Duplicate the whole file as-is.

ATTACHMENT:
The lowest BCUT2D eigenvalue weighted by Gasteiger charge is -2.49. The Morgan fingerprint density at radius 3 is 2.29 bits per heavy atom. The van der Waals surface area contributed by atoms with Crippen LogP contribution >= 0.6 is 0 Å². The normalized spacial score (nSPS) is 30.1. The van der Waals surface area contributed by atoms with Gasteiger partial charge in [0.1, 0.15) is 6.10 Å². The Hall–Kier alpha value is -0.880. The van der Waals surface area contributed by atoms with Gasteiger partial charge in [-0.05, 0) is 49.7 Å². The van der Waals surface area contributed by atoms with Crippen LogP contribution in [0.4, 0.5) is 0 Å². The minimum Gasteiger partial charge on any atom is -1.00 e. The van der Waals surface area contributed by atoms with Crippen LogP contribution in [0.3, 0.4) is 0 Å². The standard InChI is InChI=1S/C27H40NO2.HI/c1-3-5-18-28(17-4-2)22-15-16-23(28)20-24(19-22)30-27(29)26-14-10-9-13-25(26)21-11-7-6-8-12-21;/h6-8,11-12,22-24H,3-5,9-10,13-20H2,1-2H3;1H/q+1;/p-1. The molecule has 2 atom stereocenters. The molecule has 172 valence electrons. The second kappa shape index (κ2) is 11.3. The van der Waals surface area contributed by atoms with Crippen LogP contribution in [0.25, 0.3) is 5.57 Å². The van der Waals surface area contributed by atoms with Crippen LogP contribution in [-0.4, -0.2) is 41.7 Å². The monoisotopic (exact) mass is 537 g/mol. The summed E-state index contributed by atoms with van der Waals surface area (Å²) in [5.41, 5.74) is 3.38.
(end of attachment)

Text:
The lowest BCUT2D eigenvalue weighted by Gasteiger charge is -2.49. The Morgan fingerprint density at radius 3 is 2.29 bits per heavy atom. The van der Waals surface area contributed by atoms with Crippen LogP contribution >= 0.6 is 0 Å². The normalized spacial score (nSPS) is 30.1. The van der Waals surface area contributed by atoms with Gasteiger partial charge in [0.1, 0.15) is 6.10 Å². The Hall–Kier alpha value is -0.880. The van der Waals surface area contributed by atoms with Gasteiger partial charge in [-0.05, 0) is 49.7 Å². The van der Waals surface area contributed by atoms with Crippen LogP contribution in [0.4, 0.5) is 0 Å². The minimum Gasteiger partial charge on any atom is -1.00 e. The van der Waals surface area contributed by atoms with Crippen LogP contribution in [0.3, 0.4) is 0 Å². The standard InChI is InChI=1S/C27H40NO2.HI/c1-3-5-18-28(17-4-2)22-15-16-23(28)20-24(19-22)30-27(29)26-14-10-9-13-25(26)21-11-7-6-8-12-21;/h6-8,11-12,22-24H,3-5,9-10,13-20H2,1-2H3;1H/q+1;/p-1. The molecule has 2 atom stereocenters. The molecule has 172 valence electrons. The second kappa shape index (κ2) is 11.3. The van der Waals surface area contributed by atoms with Crippen LogP contribution in [0.25, 0.3) is 5.57 Å². The van der Waals surface area contributed by atoms with Crippen LogP contribution in [-0.4, -0.2) is 41.7 Å². The monoisotopic (exact) mass is 537 g/mol. The summed E-state index contributed by atoms with van der Waals surface area (Å²) in [5.41, 5.74) is 3.38.